How Big is the Sun?
The Sun is huge! It is the largest object in the Solar System with a diameter of about 1,392,000 kilometres (864,948 miles). It is so large that every single other item in the Solar System would be able to fit inside of it. This includes all of the planets, dwarf planets, moons, comets, asteroids, meteroids and any other bits of rock that happen to be floating around. To get an idea of how large it actually is, let's compare it to some other objects.
If the Sun were the size of a basketball...
Earth would be about as wide as a grain of rice. Earth is so tiny in comparison that 1.3 million Earths could be squeezed into the Sun. Remember, Earth is a planet large enough to be home to you and 7 billion other people, but is nothing more than a dot in space. A very special dot though!
Scientists like to group stars into categories with other similar stars. The Sun is classified as a yellow dwarf star. Although it is clearly gigantic when compared to everything else in the Solar System, it is actually fairly small when measured against some other stars. For example, Betelguese is a red supergiant which is hundreds of times wider than the Sun, maybe even over a thousand times wider. If Betelguese existed in the Solar System, it would stretch out so far that it would engulf all of the Inner Planets, and might even reach out as far as Jupiter.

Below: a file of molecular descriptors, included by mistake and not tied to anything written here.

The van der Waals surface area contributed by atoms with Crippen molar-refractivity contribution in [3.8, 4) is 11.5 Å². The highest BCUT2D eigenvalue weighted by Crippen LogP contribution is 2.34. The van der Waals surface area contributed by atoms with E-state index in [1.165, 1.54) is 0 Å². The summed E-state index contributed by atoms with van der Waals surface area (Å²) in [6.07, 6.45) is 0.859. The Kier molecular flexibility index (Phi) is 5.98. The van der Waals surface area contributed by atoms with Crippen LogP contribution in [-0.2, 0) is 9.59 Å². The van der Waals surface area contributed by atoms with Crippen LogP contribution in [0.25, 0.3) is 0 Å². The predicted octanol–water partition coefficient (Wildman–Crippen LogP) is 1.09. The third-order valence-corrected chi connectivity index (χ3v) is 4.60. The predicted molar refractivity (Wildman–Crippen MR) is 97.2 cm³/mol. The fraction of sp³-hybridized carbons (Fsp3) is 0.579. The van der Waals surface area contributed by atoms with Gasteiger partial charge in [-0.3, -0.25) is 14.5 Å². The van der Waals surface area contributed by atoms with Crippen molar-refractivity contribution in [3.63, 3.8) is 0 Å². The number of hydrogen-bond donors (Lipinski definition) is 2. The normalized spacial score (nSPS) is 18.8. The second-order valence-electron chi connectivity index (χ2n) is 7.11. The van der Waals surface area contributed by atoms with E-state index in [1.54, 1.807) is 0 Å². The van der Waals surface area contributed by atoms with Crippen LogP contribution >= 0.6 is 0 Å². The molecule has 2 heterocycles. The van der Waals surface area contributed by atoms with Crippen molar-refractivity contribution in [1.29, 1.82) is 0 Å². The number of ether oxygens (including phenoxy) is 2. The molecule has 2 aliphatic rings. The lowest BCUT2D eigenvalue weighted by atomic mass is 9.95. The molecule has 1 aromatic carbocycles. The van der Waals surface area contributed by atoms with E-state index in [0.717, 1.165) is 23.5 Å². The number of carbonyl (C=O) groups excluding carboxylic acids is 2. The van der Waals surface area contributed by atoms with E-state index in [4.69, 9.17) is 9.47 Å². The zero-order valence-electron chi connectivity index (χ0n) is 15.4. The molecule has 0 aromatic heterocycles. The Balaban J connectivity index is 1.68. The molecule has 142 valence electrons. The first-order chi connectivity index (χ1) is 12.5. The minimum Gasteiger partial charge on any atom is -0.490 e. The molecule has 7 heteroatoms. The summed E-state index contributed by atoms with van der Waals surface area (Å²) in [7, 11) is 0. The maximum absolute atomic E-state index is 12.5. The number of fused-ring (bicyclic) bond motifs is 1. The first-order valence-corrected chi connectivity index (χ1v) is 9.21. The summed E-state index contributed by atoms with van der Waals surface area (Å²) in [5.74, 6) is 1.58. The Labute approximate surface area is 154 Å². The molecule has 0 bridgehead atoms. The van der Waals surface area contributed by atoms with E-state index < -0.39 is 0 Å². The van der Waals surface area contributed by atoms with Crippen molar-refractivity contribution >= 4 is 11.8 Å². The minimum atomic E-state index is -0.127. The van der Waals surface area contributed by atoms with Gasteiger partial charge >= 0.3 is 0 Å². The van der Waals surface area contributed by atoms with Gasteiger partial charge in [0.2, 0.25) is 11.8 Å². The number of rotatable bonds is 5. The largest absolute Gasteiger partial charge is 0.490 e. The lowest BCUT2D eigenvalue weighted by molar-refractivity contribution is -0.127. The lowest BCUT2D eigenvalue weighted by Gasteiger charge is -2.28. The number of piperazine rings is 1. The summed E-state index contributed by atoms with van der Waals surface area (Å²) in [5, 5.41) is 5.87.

The Sun is big, but it's going to get even bigger!
The Sun hasn't been around forever, nor will it last forever. Instead, the Sun, like all stars, was born and will eventually die. A star's life is very very long, so you're not going to wake up any time soon and find that the Sun has vanished! The Sun should have a life of about 10 billion years and is roughly half way through its life. It will remain in its current yellow dwarf state for quite some time.
The Sun is mostly made up of a gas called hydrogen. It generates its heat and light by turning its hydrogen into helium through a process called nuclear fusion. This is an exposive process which takes place at the Sun's core. The energy gnerated from explosions travels outwards until it reaches the Sun's visible surface and causes it to be hot and bright.
Nuclear fusion is a continuous process but eventually, in about 4 to 5 billion years, the Sun will run out of its supply of hydrogen. As it continues to burn off its remaining gases, it will begin to cool and shine more dimly. It will also expand in size and will become a red giant. It could possibly grow large enough to consume some of the Inner Planets, maybe even Earth. It'll stay like that for about a billion years, until it rapidly shrinks down to become a white dwarf star, perhaps no larger than Earth and not shining brightly at all. Its outer layers will be blasted away into space and form a gassy cloud, known as a planetary nebula. The cloud will remain luminated by any remaining heat held within the gases and from the weak light of the Sun. After a few thousand years, the gases will disperse into space and the remaining light of the white dwarf star will go out. The Sun will be nothing more than a black dwarf, and its Solar System will be no more.
Well, that's a cheery end to this page!